an insight into my weight-loss journey

Hey there, new mums!

Hope you are enjoying the thrills of motherhood. I know, from my own recent experience, how topsy turvy life can get during the first few months. It is a never-ending cycle of madness consisting of sleepless nights, constant diaper changes, breastfeeding and painful periods of pumping milk, burping the baby, advices from elders and experiencing strange emotions.


My name is Anwesha and this is my story of how I was able to lose 14 kgs in 6 months amidst the pressure of handling the demanding duties of motherhood. However, before you go through it, I want to specify that I am in no way a professional and whatever I share is solely based from my own experience.


I was in my early 30s when I realised, I was pregnant. It was not a planned pregnancy. When I got to know I was pregnant I felt ecstatic. I never knew that I could experience such unadulterated joy.  It was the happiest phase in our life. We both couldn’t wait for the new addition to our little family.


I was always on the slender side and had tried to maintain an active & healthy lifestyle alongside my job. I was someone who would never eat fried food or cola or eat desserts. But all that was put into hold for the 9 months and 10 days that I was pregnant, as I found myself feasting on everything edible. I was 49kgs but by the end of nine months, I was very visibly pregnant weighing around 69 kgs. With me being 5’1’’, that definitely was a few extra pounds that I had put on during this tenure. I mean, while a baby is heavy, it couldn’t really weigh a whole 20 kg, right? According to the charts, I was intensely overweight.

For reference, here’s a few weight charts:

All throughout my pregnancy I was extremely happy. I kept eating as I found all kinds of food tasty. I had this constant urge to eat something. I was extremely fit during this phase; never a day’s illness or nausea or missing work. Also, my loving husband kept getting ice-creams and chocolates and fed me rice, potato, butter etc. By the end of nine months, I was seriously FAT. Prior to my delivery, which was set for 1st June, 2020, my doctor started gently talking about my weight, which became not so gentle after a while. “Anwesha, you are eating for just one child, not fifty,” were her exact words.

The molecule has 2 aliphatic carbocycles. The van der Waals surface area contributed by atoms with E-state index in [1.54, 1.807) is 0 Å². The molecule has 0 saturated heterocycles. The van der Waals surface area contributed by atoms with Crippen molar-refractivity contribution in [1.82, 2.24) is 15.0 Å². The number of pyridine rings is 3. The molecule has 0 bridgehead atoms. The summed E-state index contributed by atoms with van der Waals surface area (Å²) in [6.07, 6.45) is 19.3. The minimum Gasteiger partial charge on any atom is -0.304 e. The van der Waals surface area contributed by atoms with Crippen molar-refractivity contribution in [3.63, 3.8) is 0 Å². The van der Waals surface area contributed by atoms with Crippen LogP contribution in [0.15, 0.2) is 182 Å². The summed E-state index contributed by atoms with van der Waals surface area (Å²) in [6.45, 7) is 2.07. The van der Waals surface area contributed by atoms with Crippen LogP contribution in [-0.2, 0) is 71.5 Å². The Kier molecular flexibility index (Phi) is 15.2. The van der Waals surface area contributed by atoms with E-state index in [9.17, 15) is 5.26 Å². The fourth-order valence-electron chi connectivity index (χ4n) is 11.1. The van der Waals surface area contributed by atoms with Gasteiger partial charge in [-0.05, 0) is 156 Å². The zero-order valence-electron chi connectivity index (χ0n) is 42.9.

I had a c-section and finally my beautiful daughter was born 10 days before the due, which was 1st June, 2020. My daughter weighed around 3.5 kgs and was pink faced and simply lovely. Other than the excruciating pain which you experience for the first time trying to use the washroom after the surgery, I was fortunate to have no complications and no underlying health issues.

What I didn’t know was that the body did not shrink back to its earlier size once the bay was out overnight. My body was loose, flabby and my skin had lost all pregnancy glows. I had mad hair and had a serious trouble looking into the mirror.  I could not believe that I could no longer fit in to my pre-pregnancy clothes. Having grown up on a steady diet of Bollywood films I thought I would look charming and beautiful. Instead, I was looking at my favourite pair of jeans or bodycon dress wistfully.

Sometimes, you need time to process things during such huge transitions. But the fact remained that now I had another life to think of and a full-time job that I couldn’t quit. So, instead of dwelling on these insecurities I decided to pick my life back up right from the start.


  • Under the recommendations of my doctor, I started out by walking for 30-45 minutes every day, 15 days after my delivery. I took it slow and at first, to give my body the time it requires to adjust to the new rhythms. Walking around can decrease the possible risks of clot formations by increasing your blood flow and it can also accelerate your overall healing process. Plus, I was able to enjoy a few minutes of me time which was a good distraction from the exhausting duties of being a new mother.